Strikingly contrary to Windows development days of old, Microsoft’ approach with Azure and Linux has some scratching their heads while others reap the open sourced benefits. Over the past few months, Microsoft has announced a handful of Linux-friendly developments within its Azure platform, from Linux on Azure certifications to Azure pooling resources with Linux servers, the company’s involvement with the open source community is growing.
Recently, Microsoft announced another Azure and Linux-friendly development that includes the company bringing Red Hat Enterprise Linux to Azure. As of February 2016, Microsoft is now selling Red Hat Enterprise Linux licenses, enabling customers to purchase and deploy their RHLE from a one-stop-Microsoft-shop. Furthermore, Microsoft’s new approach also ensures that customers gain support from both the company and Red Hat.
While the practice of deploying an existing RHEL license on Azure is not necessarily new, the removal of the additional cost to previously do so and full two-party support should have most users lowering their guard and experimenting with the new implementation.
According to an interview gathered by TechCrunch, representatives from both Red Hat and Microsoft saw the recent announcement as a natural progression given the overlapping audience both solutions commanded. Microsoft’s director of program management for Azure Cory Sanders explained:
Since we announced our partnership in November, we’ve seen strong interest and momentum from our customers looking to bring their Red Hat investments to Azure.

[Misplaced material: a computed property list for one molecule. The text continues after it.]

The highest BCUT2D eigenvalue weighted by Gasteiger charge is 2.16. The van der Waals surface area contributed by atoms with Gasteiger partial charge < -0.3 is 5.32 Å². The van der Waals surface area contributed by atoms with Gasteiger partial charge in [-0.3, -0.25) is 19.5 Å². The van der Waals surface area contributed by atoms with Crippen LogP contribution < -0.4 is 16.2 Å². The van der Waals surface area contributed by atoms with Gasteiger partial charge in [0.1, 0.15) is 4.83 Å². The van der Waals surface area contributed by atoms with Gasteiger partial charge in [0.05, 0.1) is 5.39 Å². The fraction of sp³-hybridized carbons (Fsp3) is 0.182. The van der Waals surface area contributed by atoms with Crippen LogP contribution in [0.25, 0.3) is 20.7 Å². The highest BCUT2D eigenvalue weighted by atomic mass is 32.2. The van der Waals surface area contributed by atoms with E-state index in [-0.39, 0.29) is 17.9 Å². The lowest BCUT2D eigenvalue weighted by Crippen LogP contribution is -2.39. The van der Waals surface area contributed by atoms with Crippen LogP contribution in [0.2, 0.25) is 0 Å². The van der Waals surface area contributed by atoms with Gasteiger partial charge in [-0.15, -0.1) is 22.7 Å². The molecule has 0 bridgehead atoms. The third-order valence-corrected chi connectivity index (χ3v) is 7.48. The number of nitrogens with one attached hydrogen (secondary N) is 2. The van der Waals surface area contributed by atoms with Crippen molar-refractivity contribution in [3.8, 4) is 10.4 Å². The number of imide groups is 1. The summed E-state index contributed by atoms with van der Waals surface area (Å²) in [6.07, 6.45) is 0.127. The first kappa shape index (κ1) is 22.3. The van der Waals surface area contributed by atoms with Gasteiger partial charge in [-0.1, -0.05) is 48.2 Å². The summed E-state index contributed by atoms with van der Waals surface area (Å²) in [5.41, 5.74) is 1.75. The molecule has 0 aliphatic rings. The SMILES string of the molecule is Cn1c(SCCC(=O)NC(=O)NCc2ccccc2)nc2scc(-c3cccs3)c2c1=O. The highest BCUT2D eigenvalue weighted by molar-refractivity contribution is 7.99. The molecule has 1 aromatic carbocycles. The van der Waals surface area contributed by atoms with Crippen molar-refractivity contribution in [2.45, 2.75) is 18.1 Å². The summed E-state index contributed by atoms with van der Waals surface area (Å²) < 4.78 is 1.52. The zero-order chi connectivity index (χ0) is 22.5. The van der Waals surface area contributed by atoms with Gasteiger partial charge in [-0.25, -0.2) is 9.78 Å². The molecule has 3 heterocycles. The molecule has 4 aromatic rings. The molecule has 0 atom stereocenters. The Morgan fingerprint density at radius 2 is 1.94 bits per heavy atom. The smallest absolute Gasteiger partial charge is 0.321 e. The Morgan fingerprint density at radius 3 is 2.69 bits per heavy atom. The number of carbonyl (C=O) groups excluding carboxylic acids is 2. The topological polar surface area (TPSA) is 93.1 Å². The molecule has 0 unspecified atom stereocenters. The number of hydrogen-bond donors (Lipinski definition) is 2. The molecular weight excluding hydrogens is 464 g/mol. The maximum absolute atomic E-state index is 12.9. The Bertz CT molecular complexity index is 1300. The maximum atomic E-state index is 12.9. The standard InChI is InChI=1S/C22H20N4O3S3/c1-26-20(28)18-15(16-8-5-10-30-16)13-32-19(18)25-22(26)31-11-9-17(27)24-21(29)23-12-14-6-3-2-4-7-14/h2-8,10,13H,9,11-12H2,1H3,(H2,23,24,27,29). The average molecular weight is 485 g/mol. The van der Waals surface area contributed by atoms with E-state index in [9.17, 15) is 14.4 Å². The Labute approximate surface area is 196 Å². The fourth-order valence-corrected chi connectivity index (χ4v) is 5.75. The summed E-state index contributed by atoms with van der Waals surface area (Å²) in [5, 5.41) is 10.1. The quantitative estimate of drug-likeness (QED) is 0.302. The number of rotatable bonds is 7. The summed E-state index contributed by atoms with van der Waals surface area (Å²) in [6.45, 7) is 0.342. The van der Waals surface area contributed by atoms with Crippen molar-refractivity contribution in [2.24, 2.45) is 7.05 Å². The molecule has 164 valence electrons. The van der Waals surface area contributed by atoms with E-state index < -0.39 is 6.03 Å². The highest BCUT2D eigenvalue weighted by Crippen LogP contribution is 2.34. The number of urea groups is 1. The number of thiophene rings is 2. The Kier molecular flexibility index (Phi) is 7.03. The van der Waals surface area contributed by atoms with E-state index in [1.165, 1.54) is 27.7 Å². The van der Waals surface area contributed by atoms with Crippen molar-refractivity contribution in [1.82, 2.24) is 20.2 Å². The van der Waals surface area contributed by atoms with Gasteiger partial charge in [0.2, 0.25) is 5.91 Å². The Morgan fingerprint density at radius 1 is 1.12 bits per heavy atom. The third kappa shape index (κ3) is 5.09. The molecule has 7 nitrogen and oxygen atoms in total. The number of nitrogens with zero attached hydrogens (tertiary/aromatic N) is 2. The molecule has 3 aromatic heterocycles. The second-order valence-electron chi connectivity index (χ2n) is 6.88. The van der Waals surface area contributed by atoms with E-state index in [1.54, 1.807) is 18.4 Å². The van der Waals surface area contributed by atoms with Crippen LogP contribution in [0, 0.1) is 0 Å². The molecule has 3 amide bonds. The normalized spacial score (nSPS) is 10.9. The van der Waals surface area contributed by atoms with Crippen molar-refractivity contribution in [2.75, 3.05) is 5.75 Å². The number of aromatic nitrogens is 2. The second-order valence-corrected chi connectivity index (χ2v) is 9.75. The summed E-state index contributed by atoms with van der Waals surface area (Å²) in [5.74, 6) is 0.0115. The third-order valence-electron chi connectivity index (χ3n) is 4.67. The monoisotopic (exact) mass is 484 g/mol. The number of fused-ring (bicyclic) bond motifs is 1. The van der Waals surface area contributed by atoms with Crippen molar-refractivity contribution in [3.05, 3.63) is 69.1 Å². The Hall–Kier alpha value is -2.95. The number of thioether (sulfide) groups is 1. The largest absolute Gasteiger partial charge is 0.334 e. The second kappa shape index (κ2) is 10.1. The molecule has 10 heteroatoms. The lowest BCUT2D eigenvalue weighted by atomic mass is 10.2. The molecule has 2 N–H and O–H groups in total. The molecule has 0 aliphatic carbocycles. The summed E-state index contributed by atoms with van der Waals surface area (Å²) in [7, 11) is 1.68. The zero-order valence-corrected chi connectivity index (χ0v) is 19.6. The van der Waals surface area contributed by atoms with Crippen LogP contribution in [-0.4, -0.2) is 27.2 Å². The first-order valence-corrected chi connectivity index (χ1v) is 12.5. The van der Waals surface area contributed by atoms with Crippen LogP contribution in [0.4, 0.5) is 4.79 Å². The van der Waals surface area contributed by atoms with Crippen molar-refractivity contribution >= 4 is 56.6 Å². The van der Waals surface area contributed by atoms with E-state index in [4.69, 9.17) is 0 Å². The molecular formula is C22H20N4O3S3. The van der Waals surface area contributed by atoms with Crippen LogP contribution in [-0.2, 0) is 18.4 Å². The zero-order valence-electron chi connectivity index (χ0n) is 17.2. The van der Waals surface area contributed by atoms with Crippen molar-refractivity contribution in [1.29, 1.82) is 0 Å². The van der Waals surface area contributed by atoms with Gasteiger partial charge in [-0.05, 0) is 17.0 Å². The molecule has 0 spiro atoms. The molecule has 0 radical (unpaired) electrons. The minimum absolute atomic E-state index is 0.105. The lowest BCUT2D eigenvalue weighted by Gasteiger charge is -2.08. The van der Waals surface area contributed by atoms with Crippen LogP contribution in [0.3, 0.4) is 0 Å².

Microsoft’s continued partnership with Red Hat took center stage during the recent announcement was accompanied by another noteworthy release. Microsoft also announced it would be offering certified Bitnami images in the Azure Marketplace as well as supporting OneOps application lifecycle management platform. The OneOps platform happens to be what US nationwide retail chain Walmart runs on and before Microsoft’s recent inclusion, was offered exclusively on machine images on the Amazon AWS platform.
As Microsoft continues to court the open source community through partnerships and accessible repositories, its share of Linux based images has grown to over 60 percent occupying the Azure Marketplace. For those interested, RHEL images 6.7 and 7.2 can be grabbed from the Azure Marketplace now for most regions excluding China.Further reading: Azure, Azure Marketplace, Cloud Services, Linux, Microsoft, Open Source, Red Hat, Virtual Machines